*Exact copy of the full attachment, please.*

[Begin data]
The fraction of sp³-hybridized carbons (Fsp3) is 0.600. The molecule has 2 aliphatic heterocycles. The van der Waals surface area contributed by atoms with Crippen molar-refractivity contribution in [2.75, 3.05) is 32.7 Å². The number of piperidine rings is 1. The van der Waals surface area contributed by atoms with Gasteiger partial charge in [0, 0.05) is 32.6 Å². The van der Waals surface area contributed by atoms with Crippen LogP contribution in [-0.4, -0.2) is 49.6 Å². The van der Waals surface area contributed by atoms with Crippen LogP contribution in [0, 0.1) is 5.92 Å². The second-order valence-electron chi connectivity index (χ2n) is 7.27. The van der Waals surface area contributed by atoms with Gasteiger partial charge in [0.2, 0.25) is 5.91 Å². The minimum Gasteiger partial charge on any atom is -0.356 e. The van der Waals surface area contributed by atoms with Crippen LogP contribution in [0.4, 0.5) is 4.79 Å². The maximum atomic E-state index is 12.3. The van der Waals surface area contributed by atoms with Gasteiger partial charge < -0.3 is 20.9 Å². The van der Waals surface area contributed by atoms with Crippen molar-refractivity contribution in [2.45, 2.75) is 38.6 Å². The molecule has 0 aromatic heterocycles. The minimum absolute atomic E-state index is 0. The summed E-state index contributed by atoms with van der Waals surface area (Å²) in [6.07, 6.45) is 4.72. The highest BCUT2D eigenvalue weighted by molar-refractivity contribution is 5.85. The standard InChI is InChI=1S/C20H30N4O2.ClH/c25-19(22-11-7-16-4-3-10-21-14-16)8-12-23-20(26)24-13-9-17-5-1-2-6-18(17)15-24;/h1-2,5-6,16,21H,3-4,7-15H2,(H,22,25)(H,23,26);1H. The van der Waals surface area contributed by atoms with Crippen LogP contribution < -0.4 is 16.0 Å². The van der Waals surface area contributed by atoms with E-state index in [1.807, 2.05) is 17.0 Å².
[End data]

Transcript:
The fraction of sp³-hybridized carbons (Fsp3) is 0.600. The molecule has 2 aliphatic heterocycles. The van der Waals surface area contributed by atoms with Crippen molar-refractivity contribution in [2.75, 3.05) is 32.7 Å². The number of piperidine rings is 1. The van der Waals surface area contributed by atoms with Gasteiger partial charge in [0, 0.05) is 32.6 Å². The van der Waals surface area contributed by atoms with Crippen LogP contribution in [-0.4, -0.2) is 49.6 Å². The van der Waals surface area contributed by atoms with Crippen LogP contribution in [0, 0.1) is 5.92 Å². The second-order valence-electron chi connectivity index (χ2n) is 7.27. The van der Waals surface area contributed by atoms with Gasteiger partial charge in [0.2, 0.25) is 5.91 Å². The minimum Gasteiger partial charge on any atom is -0.356 e. The van der Waals surface area contributed by atoms with Crippen LogP contribution in [0.4, 0.5) is 4.79 Å². The maximum atomic E-state index is 12.3. The van der Waals surface area contributed by atoms with Gasteiger partial charge < -0.3 is 20.9 Å². The van der Waals surface area contributed by atoms with Crippen molar-refractivity contribution in [2.45, 2.75) is 38.6 Å². The molecule has 0 aromatic heterocycles. The minimum absolute atomic E-state index is 0. The summed E-state index contributed by atoms with van der Waals surface area (Å²) in [6.07, 6.45) is 4.72. The highest BCUT2D eigenvalue weighted by molar-refractivity contribution is 5.85. The standard InChI is InChI=1S/C20H30N4O2.ClH/c25-19(22-11-7-16-4-3-10-21-14-16)8-12-23-20(26)24-13-9-17-5-1-2-6-18(17)15-24;/h1-2,5-6,16,21H,3-4,7-15H2,(H,22,25)(H,23,26);1H. The van der Waals surface area contributed by atoms with Crippen LogP contribution < -0.4 is 16.0 Å². The van der Waals surface area contributed by atoms with E-state index in [1.807, 2.05) is 17.0 Å².